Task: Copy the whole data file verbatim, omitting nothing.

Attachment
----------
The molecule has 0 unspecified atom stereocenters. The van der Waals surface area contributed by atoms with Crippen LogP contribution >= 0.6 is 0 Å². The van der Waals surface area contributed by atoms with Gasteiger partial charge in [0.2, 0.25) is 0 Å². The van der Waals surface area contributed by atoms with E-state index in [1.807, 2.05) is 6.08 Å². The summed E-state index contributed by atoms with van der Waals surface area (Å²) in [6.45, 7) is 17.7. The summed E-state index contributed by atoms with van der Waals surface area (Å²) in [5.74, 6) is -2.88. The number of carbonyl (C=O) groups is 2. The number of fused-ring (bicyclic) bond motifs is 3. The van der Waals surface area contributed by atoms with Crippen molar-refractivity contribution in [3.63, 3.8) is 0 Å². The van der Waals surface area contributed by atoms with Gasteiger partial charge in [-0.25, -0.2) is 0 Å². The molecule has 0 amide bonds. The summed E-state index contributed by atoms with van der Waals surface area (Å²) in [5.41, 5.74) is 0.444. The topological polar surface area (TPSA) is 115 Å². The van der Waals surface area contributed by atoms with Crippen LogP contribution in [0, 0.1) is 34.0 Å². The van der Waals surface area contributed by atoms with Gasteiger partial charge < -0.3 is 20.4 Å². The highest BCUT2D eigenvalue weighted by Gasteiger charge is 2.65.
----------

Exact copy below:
The molecule has 0 unspecified atom stereocenters. The van der Waals surface area contributed by atoms with Crippen LogP contribution >= 0.6 is 0 Å². The van der Waals surface area contributed by atoms with Gasteiger partial charge in [0.2, 0.25) is 0 Å². The van der Waals surface area contributed by atoms with E-state index in [1.807, 2.05) is 6.08 Å². The summed E-state index contributed by atoms with van der Waals surface area (Å²) in [6.45, 7) is 17.7. The summed E-state index contributed by atoms with van der Waals surface area (Å²) in [5.74, 6) is -2.88. The number of carbonyl (C=O) groups is 2. The number of fused-ring (bicyclic) bond motifs is 3. The van der Waals surface area contributed by atoms with Crippen molar-refractivity contribution in [3.63, 3.8) is 0 Å². The van der Waals surface area contributed by atoms with Gasteiger partial charge in [-0.25, -0.2) is 0 Å². The molecule has 0 amide bonds. The summed E-state index contributed by atoms with van der Waals surface area (Å²) in [5.41, 5.74) is 0.444. The topological polar surface area (TPSA) is 115 Å². The van der Waals surface area contributed by atoms with Crippen LogP contribution in [0, 0.1) is 34.0 Å². The van der Waals surface area contributed by atoms with Gasteiger partial charge < -0.3 is 20.4 Å². The highest BCUT2D eigenvalue weighted by Gasteiger charge is 2.65.